The Hauraki Māori Trust Board and the Cawthron Institute are collaborating in this research project which stems from a spate of dog deaths on the beaches of Tīkapa Moana (the Hauraki Gulf) in August 2009. The dogs died from the poison tetrodotoxin (TTX) and this poison was present in sea slugs that had washed up on beaches. It became apparent research was needed to determine the poisoning risk associated with kaimoana from Tīkapa Moana.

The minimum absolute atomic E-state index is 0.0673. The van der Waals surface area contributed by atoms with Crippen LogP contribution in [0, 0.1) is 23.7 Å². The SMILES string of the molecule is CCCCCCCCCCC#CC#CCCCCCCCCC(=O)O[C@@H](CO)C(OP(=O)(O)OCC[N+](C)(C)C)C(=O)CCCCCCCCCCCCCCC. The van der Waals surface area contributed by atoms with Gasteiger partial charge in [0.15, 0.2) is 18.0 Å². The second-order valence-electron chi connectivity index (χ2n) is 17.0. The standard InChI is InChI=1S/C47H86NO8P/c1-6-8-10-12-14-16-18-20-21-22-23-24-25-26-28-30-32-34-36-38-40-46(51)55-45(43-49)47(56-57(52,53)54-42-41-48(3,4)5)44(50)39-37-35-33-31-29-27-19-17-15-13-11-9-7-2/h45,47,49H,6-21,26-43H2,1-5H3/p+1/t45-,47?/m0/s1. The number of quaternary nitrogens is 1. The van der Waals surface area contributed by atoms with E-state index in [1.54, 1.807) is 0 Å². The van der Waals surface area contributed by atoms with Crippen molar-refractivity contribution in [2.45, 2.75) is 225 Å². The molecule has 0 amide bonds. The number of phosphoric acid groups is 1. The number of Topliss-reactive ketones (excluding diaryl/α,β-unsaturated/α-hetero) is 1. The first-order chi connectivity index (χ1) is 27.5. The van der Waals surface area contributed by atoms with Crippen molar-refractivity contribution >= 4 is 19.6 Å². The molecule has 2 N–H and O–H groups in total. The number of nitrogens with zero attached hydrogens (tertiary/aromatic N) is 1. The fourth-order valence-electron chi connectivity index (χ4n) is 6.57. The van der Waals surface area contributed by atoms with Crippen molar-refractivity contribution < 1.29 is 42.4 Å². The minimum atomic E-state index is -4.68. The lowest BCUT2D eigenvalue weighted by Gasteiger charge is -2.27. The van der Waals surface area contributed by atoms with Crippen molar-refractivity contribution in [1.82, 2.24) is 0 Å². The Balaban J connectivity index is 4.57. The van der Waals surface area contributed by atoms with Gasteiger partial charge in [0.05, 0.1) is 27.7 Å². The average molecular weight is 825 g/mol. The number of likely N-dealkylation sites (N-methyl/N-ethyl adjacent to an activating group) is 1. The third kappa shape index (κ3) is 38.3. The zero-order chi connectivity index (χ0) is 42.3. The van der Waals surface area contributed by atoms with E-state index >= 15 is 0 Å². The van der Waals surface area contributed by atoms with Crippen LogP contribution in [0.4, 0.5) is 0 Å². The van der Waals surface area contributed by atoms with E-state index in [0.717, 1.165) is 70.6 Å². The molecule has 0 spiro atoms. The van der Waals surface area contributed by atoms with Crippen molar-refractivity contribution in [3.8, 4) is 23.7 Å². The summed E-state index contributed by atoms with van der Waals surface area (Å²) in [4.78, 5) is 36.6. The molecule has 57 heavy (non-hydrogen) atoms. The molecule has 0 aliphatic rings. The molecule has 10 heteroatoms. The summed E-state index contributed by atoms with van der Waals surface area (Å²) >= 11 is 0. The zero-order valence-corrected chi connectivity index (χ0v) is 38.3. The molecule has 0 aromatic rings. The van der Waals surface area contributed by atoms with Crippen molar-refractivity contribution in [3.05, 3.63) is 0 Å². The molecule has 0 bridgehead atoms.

The first step in this process was the Trust Board investigating historical reports, recordings of kaumātua mātauranga (elder knowledge) and kōrero, and current knowledge around toxic events in Tīkapa Moana. The conclusion was the poisoning events in August 2009 appear to be a new phenomenon – there was no historic record of this happening previously. The research team is taking monthly samples of kaimoana species to monitor TTX risk. Samples are tested for TTX presence in the Cawthron laboratories in Nelson, with more than 200 samples tested to date. Preliminary screening has shown that TTX could be present in a few samples at very low concentrations. The team undertakes detailed analysis of these samples to confirm whether TTX is actually present, and if so, at what exact concentration. The next step is the development of a mitigation framework to allow local marae to manage any potential risks associated with TTX and kaimoana in Tīkapa Moana.